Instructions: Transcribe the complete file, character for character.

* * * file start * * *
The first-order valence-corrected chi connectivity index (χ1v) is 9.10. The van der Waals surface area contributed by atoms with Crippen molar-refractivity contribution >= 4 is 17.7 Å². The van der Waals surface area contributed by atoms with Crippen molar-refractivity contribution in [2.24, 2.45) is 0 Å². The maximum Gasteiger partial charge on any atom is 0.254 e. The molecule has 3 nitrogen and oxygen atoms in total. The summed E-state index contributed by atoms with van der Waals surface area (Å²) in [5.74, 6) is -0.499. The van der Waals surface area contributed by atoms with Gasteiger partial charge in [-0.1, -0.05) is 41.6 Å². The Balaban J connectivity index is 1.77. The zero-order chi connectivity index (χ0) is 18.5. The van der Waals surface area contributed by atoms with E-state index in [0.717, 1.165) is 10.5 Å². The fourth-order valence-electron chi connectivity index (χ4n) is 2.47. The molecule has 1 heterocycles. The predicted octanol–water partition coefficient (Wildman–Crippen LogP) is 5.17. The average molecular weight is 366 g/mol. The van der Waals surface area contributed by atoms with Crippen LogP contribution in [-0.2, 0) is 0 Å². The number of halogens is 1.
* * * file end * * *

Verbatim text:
The first-order valence-corrected chi connectivity index (χ1v) is 9.10. The van der Waals surface area contributed by atoms with Crippen molar-refractivity contribution >= 4 is 17.7 Å². The van der Waals surface area contributed by atoms with Crippen molar-refractivity contribution in [2.24, 2.45) is 0 Å². The maximum Gasteiger partial charge on any atom is 0.254 e. The molecule has 3 nitrogen and oxygen atoms in total. The summed E-state index contributed by atoms with van der Waals surface area (Å²) in [5.74, 6) is -0.499. The van der Waals surface area contributed by atoms with Gasteiger partial charge in [-0.1, -0.05) is 41.6 Å². The Balaban J connectivity index is 1.77. The zero-order chi connectivity index (χ0) is 18.5. The van der Waals surface area contributed by atoms with E-state index in [0.717, 1.165) is 10.5 Å². The fourth-order valence-electron chi connectivity index (χ4n) is 2.47. The molecule has 1 heterocycles. The predicted octanol–water partition coefficient (Wildman–Crippen LogP) is 5.17. The average molecular weight is 366 g/mol. The van der Waals surface area contributed by atoms with Crippen LogP contribution in [-0.2, 0) is 0 Å². The number of halogens is 1.